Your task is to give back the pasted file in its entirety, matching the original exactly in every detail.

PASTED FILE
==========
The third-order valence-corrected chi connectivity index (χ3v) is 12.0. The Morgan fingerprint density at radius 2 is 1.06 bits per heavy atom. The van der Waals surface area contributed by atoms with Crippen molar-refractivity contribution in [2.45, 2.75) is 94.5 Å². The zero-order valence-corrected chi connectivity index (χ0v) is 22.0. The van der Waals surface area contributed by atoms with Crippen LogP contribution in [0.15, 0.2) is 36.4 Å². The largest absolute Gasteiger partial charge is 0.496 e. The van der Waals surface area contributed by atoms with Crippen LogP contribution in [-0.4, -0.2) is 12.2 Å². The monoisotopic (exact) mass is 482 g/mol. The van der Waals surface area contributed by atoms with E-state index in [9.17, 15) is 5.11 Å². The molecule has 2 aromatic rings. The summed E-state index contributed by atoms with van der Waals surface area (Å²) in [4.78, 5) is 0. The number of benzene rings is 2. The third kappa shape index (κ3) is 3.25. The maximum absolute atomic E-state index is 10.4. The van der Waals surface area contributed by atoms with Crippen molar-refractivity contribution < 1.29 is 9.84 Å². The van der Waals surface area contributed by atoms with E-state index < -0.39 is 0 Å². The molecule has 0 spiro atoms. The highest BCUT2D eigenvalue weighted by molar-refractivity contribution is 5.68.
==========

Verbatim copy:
The third-order valence-corrected chi connectivity index (χ3v) is 12.0. The Morgan fingerprint density at radius 2 is 1.06 bits per heavy atom. The van der Waals surface area contributed by atoms with Crippen molar-refractivity contribution in [2.45, 2.75) is 94.5 Å². The zero-order valence-corrected chi connectivity index (χ0v) is 22.0. The van der Waals surface area contributed by atoms with Crippen LogP contribution in [0.15, 0.2) is 36.4 Å². The largest absolute Gasteiger partial charge is 0.496 e. The van der Waals surface area contributed by atoms with Crippen LogP contribution in [-0.4, -0.2) is 12.2 Å². The monoisotopic (exact) mass is 482 g/mol. The van der Waals surface area contributed by atoms with E-state index in [9.17, 15) is 5.11 Å². The molecule has 2 aromatic rings. The summed E-state index contributed by atoms with van der Waals surface area (Å²) in [4.78, 5) is 0. The number of benzene rings is 2. The third kappa shape index (κ3) is 3.25. The maximum absolute atomic E-state index is 10.4. The van der Waals surface area contributed by atoms with Crippen molar-refractivity contribution < 1.29 is 9.84 Å². The van der Waals surface area contributed by atoms with E-state index < -0.39 is 0 Å². The molecule has 0 spiro atoms. The highest BCUT2D eigenvalue weighted by molar-refractivity contribution is 5.68.